Posted on: October 19, 2012
In the Driver’s Seat
Associate Editor Skye Mayring gets behind the wheel on Mykonos and Capri
The writer (right) takes a scenic drive around Mykonos, Greece, this summer. // © 2012 Skye Mayring
While I didn’t end up renting a Ferrari for a scenic drive around Tuscany and Umbria (an excursion costing nearly $8,000 per car rental), I did have a few hands-on, adventurous experiences of my own in Europe this summer.
During my 12-day Mediterranean Masterpiece cruise on the Crystal Serenity, I spent an afternoon exploring Greece’s popular party island, Mykonos. The cruise ship docked near Mykonos Town, which is where most of the year-round population (approximately 11,000) resides. Not everyone will want to explore the city by foot, but getting out of town to see other corners of the island isn’t entirely easy for tourists — taxi cabs are scarce and, for the most part, unreliable, and the bus system calls for strategic planning. For those who feel comfortable behind the wheel, however, moped rental companies are omnipresent and easily accessible throughout town. Personally, I couldn’t resist getting my hands on a scooter, even though I had never driven one before. This, as I soon found out, was no obstacle.
About 15 minutes and $20 later, I was handed a helmet and keys from the owner of Babulas Rent a Bike. It was almost too easy. The challenging part, I decided, was finding my way to Paradise Beach Resort on the south side of the island without veering off a cliff or hitting another motorist along the way. With the sun on my back and a tropical breeze cooling my face, I navigated the island’s windy roads at a snail’s pace, passing the island’s famous 16th-century windmills and powder-white residences that overlook the Aegean Sea. Somehow, I made it to Paradise Beach for a quick swim without as much as a knee scrape. Next time, I’ll drive a bit faster.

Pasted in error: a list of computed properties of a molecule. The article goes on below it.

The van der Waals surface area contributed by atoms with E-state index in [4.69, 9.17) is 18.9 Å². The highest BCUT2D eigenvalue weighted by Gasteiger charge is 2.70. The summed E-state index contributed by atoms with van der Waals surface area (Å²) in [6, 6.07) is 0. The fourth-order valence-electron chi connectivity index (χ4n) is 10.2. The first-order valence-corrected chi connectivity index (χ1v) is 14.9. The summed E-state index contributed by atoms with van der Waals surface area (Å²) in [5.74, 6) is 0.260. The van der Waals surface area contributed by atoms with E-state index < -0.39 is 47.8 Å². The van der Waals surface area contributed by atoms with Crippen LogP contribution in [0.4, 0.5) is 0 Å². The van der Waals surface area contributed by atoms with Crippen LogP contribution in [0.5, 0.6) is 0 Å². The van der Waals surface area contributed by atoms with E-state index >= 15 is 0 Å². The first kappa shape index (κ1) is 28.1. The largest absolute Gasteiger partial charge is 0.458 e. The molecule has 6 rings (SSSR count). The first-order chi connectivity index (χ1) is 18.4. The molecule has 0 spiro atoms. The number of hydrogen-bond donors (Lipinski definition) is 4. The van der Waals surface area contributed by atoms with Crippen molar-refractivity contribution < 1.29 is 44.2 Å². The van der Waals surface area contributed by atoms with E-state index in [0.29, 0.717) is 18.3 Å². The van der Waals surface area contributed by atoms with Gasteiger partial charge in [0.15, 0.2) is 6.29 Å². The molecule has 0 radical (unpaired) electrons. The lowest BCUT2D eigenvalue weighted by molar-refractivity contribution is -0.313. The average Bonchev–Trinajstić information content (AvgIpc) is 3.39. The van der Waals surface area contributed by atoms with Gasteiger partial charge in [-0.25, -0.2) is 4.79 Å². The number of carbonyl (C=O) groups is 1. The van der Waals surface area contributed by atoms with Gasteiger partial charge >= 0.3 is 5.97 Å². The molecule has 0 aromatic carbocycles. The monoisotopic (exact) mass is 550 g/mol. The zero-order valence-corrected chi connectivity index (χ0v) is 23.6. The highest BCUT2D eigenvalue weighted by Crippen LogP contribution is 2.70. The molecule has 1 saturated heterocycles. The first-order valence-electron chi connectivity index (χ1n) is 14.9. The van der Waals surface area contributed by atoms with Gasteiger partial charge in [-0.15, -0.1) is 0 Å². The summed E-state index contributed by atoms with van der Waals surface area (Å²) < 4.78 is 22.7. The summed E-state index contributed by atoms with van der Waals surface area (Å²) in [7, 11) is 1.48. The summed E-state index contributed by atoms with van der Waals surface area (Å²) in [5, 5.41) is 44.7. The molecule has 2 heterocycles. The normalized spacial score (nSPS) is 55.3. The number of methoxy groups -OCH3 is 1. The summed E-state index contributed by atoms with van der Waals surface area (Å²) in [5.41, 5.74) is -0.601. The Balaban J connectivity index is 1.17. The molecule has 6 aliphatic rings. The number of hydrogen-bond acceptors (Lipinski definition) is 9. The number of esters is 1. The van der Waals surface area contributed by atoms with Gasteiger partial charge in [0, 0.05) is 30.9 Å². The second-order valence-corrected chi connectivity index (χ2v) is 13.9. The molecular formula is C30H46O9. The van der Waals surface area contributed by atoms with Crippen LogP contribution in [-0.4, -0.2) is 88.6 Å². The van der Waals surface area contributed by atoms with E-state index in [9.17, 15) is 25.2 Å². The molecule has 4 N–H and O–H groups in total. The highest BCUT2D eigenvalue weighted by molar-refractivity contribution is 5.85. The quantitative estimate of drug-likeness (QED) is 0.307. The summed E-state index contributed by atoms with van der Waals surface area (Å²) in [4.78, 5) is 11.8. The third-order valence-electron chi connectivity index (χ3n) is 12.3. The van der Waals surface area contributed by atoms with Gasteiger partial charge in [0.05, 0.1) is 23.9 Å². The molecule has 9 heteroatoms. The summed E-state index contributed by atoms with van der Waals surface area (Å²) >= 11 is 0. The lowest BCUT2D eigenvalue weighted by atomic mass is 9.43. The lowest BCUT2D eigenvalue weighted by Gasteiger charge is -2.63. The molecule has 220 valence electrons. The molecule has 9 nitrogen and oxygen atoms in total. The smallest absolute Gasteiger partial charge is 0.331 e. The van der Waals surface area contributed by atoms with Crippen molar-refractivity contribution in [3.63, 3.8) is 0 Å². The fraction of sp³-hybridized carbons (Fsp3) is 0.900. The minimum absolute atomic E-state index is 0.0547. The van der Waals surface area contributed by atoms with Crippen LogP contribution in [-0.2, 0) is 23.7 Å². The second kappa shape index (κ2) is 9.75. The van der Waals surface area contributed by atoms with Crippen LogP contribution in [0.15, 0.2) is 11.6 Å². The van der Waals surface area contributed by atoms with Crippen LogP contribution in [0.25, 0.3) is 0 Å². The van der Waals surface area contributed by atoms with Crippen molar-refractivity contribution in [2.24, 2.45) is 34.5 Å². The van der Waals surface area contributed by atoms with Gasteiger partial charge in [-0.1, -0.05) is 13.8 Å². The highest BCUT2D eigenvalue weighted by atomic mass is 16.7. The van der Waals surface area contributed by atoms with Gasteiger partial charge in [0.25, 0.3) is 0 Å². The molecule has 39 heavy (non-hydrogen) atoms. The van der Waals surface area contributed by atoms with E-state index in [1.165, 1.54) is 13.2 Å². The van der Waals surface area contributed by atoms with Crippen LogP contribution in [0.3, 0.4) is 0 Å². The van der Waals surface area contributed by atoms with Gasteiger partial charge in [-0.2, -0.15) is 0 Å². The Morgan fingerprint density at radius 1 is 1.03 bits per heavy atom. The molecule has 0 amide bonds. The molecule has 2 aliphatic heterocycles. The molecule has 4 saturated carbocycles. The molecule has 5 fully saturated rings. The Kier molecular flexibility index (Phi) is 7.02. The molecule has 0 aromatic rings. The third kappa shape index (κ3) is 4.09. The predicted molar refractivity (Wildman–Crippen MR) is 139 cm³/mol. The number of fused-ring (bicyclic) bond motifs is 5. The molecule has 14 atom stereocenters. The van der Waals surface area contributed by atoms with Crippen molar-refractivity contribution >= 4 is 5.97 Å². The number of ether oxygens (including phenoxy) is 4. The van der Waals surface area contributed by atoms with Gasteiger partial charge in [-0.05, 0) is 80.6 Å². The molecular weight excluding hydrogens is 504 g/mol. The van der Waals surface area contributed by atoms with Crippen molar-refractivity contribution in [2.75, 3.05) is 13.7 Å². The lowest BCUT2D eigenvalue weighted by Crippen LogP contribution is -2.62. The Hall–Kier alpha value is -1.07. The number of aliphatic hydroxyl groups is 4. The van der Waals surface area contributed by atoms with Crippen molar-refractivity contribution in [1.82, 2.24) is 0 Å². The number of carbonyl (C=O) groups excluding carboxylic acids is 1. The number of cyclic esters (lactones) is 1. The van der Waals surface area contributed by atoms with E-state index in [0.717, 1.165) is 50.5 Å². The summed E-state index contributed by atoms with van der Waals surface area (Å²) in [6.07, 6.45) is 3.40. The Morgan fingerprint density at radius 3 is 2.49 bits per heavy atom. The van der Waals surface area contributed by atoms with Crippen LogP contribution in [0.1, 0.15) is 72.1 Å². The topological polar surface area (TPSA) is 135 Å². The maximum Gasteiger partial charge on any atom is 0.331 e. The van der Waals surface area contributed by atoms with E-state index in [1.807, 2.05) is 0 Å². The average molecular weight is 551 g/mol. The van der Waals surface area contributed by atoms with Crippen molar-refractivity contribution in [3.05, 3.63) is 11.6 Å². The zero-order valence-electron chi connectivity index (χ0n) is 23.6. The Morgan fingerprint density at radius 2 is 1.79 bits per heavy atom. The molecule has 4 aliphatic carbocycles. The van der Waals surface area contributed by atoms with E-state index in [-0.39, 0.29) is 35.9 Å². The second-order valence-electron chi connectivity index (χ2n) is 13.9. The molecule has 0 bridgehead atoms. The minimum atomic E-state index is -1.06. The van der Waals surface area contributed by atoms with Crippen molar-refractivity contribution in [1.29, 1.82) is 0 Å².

With my newfound hubris, renting a boat in Capri, Italy, seemed to be the natural next step. Banana Sport, located next to the ferry ticketing office in Marina Grande, rents boats to tourists for approximately $120 per boat — and a boating license isn’t required. Up to five people can share the costs, so small groups end up getting a pretty sweet deal. The rental time covers two hours, long enough to circle the island in addition to stopping for a swim or snorkel. An ice chest and snorkeling equipment are available free of charge but only by request, so be sure to pipe up before leaving the dock.
Like many first-time visitors to the island, I came to Capri with the intention of seeing the Blue Grotto and, therefore, made it my first stop. When I pulled up to the cove, the scene was not a serene as I had pictured it. Dozens of boats overflowing tourists were competing for the attention of oarsmen, and the area reeked of exhaust fumes.
A rowboat is the only way to enter the Blue Grotto, and oarsmen take on the role of selective gatekeepers. It’s not uncommon for an hour to go by without any sort of acknowledgement from any of the oarsmen, which can be frustrating for even the most patient of travelers. From my experience in mid-July, I found the Blue Grotto to be a true tourist trap and, although its luminous sapphire waters are gorgeous, the experience is hardly worth the wait.
For me, the highlights of Capri were anchoring at the Grotta Verde (Green Grotto), which is one of the few swimmable grottos on the island. I also had a blast speeding through the center of Capri’s picture-perfect Faraglioni, known as the “Go Through Arch.” Clear, warm water and the backdrop of rugged, white cliffs made it easy for me to spend the better part of a day cruising and snorkeling around the island. And, more importantly, I achieved a certain sense of freedom while captaining my very own boat.
On Mykonos and Capri, despite the inherent risks, I had opened myself up to new experiences that were both unpredictable and memorable — precisely why I love to travel so much in the first place.